Unfortunately, not every job posting is a genuine opportunity. Scammers know that job offers are a powerful tool for harvesting personal information, and so you need to know how to distinguish legitimate job postings from scam attempts. If you experience anything unusual about a job posting in Handshake, please contact the Piper Center as soon as possible.
- When in doubt, look for the job posting on the company’s official website. Much like phishing emails, scam job postings often capitalize on well-known companies’ names and images. Type the company’s name into Google (don’t follow links from the suspicious posting, which could take you to a cosmetically similar page) and check the employment page to be sure that the opening is genuine. Calling the company in question (again, using publicly available contact information) is another good strategy.
- Don’t provide financial information or your Social Security number! Legitimate employers won’t ask for your bank account details or your SSN, and scammers will use this information for nefarious purposes.
- Do not send money! Legitimate employers will not ask you to wire money or pay for services. The one exception to this general rule would be a request from a search firm/headhunter, but even then the rule of thumb is to avoid any search firm that asks you, the candidate, for money.
- If you’re posting your resume online where it can be accessed by anyone, leave out personal information like specific details about past employers and your date of birth.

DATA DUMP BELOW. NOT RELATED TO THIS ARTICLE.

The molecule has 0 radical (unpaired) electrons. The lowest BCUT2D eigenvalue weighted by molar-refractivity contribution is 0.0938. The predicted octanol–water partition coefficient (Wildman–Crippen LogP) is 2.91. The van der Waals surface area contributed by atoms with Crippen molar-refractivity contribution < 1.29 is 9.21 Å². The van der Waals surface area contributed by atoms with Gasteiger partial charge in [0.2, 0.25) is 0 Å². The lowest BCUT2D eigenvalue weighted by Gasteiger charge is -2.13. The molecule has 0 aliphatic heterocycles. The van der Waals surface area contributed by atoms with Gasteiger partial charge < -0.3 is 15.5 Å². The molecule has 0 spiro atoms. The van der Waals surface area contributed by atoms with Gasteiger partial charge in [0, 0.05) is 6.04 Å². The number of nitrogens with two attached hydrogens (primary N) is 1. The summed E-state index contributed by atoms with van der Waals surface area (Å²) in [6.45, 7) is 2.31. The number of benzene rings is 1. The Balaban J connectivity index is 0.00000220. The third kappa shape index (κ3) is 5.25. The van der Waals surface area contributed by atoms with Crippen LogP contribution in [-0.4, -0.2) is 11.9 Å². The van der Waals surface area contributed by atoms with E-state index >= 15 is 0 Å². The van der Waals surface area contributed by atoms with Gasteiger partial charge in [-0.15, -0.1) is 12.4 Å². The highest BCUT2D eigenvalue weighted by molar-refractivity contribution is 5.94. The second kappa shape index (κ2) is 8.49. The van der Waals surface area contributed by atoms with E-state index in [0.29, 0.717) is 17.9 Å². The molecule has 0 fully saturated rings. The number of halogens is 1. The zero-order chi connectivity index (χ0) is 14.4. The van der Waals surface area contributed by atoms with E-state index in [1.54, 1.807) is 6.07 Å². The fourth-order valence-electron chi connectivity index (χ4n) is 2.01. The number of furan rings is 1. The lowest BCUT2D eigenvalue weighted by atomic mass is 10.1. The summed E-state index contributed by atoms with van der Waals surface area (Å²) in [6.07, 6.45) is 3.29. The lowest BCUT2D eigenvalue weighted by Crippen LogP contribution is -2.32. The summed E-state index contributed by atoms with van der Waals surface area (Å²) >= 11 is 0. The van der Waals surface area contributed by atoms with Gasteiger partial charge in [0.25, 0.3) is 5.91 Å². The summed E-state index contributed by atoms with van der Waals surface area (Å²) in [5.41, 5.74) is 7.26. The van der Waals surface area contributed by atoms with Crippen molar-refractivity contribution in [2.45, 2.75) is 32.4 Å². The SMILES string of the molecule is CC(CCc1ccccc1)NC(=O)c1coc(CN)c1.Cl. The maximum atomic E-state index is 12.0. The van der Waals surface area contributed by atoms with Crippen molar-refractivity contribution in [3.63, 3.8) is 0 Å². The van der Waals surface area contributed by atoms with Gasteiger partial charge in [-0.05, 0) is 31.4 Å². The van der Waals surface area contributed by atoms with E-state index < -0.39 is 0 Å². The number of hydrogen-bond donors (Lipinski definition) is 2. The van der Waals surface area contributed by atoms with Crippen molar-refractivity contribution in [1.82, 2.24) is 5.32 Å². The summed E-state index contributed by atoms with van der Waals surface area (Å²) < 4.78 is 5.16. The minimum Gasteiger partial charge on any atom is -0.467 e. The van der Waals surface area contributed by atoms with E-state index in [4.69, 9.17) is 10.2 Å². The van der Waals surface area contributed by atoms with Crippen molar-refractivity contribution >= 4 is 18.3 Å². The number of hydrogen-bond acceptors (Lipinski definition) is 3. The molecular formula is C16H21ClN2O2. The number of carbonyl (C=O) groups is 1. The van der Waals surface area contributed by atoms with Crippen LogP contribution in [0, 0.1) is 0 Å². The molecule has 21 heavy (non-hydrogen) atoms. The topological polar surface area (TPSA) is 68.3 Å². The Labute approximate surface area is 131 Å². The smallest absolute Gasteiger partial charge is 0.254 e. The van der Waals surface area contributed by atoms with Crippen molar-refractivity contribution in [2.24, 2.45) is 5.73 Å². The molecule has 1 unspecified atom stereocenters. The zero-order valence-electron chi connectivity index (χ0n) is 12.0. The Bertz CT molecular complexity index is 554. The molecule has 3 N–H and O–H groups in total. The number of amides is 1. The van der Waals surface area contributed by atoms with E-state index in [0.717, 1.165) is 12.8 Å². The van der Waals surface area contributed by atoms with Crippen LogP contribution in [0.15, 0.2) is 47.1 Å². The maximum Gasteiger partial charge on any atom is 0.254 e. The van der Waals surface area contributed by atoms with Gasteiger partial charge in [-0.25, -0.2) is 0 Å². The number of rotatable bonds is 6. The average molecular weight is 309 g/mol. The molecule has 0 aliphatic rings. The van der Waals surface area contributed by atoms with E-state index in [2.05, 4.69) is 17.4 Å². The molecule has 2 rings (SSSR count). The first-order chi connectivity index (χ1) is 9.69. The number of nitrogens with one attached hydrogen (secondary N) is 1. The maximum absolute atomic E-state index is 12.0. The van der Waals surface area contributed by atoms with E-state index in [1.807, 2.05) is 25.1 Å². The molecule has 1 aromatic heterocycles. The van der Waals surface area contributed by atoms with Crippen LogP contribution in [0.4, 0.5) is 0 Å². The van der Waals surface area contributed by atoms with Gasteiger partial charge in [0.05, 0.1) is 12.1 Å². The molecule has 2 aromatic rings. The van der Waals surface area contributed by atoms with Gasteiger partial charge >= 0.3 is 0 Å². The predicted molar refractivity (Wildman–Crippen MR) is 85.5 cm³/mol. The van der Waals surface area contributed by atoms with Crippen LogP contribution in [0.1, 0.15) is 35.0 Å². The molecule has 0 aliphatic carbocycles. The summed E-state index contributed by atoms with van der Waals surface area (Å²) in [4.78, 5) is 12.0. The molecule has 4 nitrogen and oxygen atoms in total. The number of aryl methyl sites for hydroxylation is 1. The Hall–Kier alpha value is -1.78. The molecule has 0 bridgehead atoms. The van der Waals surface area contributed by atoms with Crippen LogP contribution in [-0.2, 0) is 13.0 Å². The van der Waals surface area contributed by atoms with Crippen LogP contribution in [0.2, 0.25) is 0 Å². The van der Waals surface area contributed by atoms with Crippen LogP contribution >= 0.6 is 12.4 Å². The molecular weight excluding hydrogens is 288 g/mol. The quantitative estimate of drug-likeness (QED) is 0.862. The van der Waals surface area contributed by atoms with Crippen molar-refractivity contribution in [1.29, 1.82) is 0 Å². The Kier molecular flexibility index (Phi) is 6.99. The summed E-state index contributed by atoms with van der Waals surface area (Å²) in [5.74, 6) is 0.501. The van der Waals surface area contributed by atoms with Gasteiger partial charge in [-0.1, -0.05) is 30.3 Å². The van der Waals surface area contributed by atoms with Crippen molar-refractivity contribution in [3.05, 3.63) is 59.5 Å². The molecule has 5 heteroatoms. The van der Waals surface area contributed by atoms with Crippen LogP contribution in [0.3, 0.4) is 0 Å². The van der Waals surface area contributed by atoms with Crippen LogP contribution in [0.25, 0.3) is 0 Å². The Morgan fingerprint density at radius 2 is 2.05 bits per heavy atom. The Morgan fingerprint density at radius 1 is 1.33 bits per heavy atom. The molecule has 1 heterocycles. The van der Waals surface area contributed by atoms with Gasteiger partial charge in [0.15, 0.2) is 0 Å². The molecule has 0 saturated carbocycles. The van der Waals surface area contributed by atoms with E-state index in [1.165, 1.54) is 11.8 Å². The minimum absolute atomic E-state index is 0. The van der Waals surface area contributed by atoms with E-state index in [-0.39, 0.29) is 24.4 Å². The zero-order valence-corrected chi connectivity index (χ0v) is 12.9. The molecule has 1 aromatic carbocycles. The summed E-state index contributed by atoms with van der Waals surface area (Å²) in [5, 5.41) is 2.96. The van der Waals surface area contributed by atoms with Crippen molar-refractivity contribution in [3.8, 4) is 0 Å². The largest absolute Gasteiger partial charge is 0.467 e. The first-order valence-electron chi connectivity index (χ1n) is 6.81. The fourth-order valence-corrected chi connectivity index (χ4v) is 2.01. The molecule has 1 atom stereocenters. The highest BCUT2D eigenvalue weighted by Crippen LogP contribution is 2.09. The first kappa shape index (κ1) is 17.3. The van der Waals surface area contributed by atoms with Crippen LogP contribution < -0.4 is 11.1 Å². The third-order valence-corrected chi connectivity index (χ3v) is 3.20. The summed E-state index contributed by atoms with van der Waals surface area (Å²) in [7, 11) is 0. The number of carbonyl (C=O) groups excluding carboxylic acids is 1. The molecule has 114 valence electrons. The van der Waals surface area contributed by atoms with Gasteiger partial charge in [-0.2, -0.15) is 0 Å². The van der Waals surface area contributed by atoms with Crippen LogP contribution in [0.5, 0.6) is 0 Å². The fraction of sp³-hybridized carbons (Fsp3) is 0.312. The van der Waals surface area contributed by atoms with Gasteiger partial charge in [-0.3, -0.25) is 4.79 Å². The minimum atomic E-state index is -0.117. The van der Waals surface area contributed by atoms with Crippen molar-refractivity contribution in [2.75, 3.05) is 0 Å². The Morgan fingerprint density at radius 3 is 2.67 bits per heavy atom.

- If a job sounds too good to be true, it almost certainly is.
The “red flags” below are examples of strong warning signs that indicate probable fraudulent or unscrupulous employers. If you see any of these signs, you should cease communication and engagement immediately, and report the interaction to the Piper Center.
- The same warning signs that signal fraudulent emails and websites: bad grammar and spelling, requests for personal information, and difficulty contacting or identifying the employer or organization posting are all clear signs of trouble
- You are contacted by phone, and the number is not available
- Vague descriptions that focus on money rather than the job
- Email domain (that’s the @xyzcorp.com part of the address) that doesn’t match the company’s official website’s domain
- Email domain of a free provider is used, such as: live.com, gmail.com, hotmail.com, etc. (With the possible exception of very new ventures such as start-ups, legitimate companies almost always have their own email systems.)
- Websites that have information only on the job you’re applying for rather than about the company in general
- Requests for an initial investment
- Requests for bank account access
- Requests for payment or transfer of money.
What if I’m already involved in a scam?
- Immediately contact the local police and the Piper Center for Vocation and Career.
- If necessary, get in touch with your bank or credit card company and dispute any fraudulent activity immediately.
- If the scam happened online, file a report with the FTC’s cybercrime division